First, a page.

With yields onshore renminbi bonds lower than those on their offshore equivalents for the first time, foreign issuers should be keen to take advantage of onshore liquidity to reduce funding costs, but red tape remains a powerful obstacle.
For all the desire of market participants to get China’s Panda bond market going, there has been little to talk about over the years. To date, these renminbi-denominated bonds from non-Chinese issuers in the PRC have been slow off the mark.
Panda bonds date back to 2005, when International Finance Corporation and the Asian Development Bank became the first issuers. Each bond was for 10 years, with IFC’s Rmb1.13bn (US$182m) at 3.4% and the ADB’s Rmb1bn at 3.34%. The offerings were greeted with some fanfare, but the market never took off. The most recent offering was in March 2014, when Daimler became the first and only foreign firm to issue a Panda bond. It printed a Rmb500m one-year bond at 5.2%.
Corporate issuers say an onerous regulatory framework and the inability to convert bond proceeds are keeping them away from the market. China’s strict capital controls mean foreign issuers face great difficulties in repatriating money offshore.
Accounting regulations complicate the matter further as the Chinese Government requires three years of financial statements in its own version of the GAAP standards. Bond issuers must produce audited accounts, adding to the cost of documentation for foreign aspirants. They also need extensive regulatory approvals and a local credit rating.
These rules reflect the concerns of regulators that opening the capital account too fast could expose China’s economy and markets to substantial volatility.
Tough domestic rules have helped fuel the rapid growth of Dim Sum bonds, which are denominated in renminbi, but issued offshore. The overseas route gives borrowers more flexibility to manage proceeds and a familiar legal framework, typically through international MTN programmes.
However, bankers say the Panda bond market is likely to pick up in the longer term and they expect it to attract more attention in coming years. Some have gone as far as arguing that Panda bonds, if comprehensively liberalised, may eventually make the Dim Sum market irrelevant.
“Recently, more issuers have been considering Panda bonds. However, there are still some obstacles for issuers to move the bond proceeds out of China. Therefore, the types of issuers are likely to be those who have capital needs in China. In theory, capital controls have been relaxed in the Shanghai and Qianhai free-trade zones, but that hasn’t really been tested yet.”
Although Panda bonds have slightly lost ground in recent months, onshore yields are now cheaper than their offshore equivalents. Talks to resolve disagreements over capital controls and accounting are said to be making progress, with a possible compromise that would see issuers take advantage of more flexible rules in the free-trade zones of Shanghai and Qianhai.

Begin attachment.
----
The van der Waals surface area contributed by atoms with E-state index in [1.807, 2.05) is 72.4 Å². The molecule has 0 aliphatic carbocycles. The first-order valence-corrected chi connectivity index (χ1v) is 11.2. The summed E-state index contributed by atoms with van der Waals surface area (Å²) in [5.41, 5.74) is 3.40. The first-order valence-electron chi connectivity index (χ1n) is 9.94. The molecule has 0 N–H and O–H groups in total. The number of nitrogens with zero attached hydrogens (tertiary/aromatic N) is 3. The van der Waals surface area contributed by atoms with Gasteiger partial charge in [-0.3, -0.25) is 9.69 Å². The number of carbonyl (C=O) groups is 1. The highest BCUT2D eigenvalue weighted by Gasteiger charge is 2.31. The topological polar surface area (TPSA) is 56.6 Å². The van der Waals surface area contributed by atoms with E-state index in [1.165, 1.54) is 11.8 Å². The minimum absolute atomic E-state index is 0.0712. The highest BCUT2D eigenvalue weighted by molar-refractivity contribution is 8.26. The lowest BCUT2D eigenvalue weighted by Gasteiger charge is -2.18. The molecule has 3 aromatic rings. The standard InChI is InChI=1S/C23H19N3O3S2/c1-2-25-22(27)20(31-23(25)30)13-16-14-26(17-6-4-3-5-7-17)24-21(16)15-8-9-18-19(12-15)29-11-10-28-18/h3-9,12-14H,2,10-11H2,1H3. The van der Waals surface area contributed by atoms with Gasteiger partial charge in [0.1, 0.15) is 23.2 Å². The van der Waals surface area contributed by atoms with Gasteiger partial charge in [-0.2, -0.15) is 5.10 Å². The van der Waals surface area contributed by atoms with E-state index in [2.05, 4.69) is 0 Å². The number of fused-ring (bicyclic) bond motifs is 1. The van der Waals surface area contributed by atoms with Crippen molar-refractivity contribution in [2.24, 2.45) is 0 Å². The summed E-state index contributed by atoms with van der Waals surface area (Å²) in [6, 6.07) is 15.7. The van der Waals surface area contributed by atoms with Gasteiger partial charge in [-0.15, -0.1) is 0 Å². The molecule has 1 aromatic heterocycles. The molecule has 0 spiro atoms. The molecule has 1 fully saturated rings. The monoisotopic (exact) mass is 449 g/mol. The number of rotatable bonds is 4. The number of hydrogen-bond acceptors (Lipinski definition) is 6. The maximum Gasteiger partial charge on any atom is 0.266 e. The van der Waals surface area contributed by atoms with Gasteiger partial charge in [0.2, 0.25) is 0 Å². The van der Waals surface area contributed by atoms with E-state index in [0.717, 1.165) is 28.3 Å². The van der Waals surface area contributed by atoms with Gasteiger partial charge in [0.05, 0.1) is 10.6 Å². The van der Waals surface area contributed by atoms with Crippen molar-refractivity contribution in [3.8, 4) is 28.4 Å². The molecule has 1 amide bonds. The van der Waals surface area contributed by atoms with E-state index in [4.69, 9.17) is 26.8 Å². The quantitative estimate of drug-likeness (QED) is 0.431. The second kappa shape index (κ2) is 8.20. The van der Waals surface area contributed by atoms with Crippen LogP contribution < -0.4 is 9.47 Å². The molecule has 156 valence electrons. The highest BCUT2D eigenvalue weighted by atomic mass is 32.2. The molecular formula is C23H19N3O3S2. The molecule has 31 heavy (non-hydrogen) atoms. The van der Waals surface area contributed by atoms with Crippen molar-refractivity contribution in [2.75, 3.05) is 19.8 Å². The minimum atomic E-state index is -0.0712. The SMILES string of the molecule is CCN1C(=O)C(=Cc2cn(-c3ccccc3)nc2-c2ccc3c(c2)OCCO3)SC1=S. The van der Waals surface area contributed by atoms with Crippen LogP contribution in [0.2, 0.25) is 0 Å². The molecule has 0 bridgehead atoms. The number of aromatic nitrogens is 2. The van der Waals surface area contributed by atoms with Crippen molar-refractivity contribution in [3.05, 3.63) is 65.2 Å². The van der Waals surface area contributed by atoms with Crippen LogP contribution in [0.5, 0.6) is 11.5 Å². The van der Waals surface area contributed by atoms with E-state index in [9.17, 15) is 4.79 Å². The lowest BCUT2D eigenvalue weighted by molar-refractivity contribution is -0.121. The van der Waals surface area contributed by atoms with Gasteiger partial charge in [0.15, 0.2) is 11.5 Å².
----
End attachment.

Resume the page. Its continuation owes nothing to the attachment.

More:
“It would be a huge boost to the Panda bond market, because, at the moment, it’s just too difficult for it to be meaningful,” said a knowledgeable Hong Kong-based DCM banker. “If they made accounting and capital movement easier, it could be a huge step forward.”
Many remain sceptical. Connie Cheng, a partner at Clifford Chance in Hong Kong, worked on the first Panda bond issue and has also been involved with a number of Dim Sum deals. As she sees it, capital controls are a huge sticking point and, even if the free-trade zones help to alleviate some of those problems, the market remains very immature.
“Recently, more issuers have been considering Panda bonds,” she said. “However, there are still some obstacles for issuers to move the bond proceeds out of China. Therefore, the types of issuers are likely to be those who have capital needs in China. In theory, capital controls have been relaxed in the Shanghai and Qianhai free-trade zones, but that hasn’t really been tested yet.”
To set up a business in a free-trade zone can take over a year, a period of time when an issuer’s circumstances, not to mention market and regulatory conditions, may change dramatically. For now, companies wanting exposure and access to China’s currency find it a lot easier to issue offshore, even if it is more expensive.
However, bankers are not giving up on the market. If yields on Dim Sum bonds remain higher than onshore paper, some warn that more liberal Chinese regulations could make a serious dent in the offshore market’s viability.
“I think we’re a long way away from Pandas catching up to Dim Sum bonds, but it’s clear that the onshore market will gradually become more liberalised,” said a Hong Kong-based syndication banker.
”If it becomes fully liberalised, particularly without the capital controls, it will easily dwarf the Dim Sum market and Dim Sum bonds will really struggle to justify themselves.”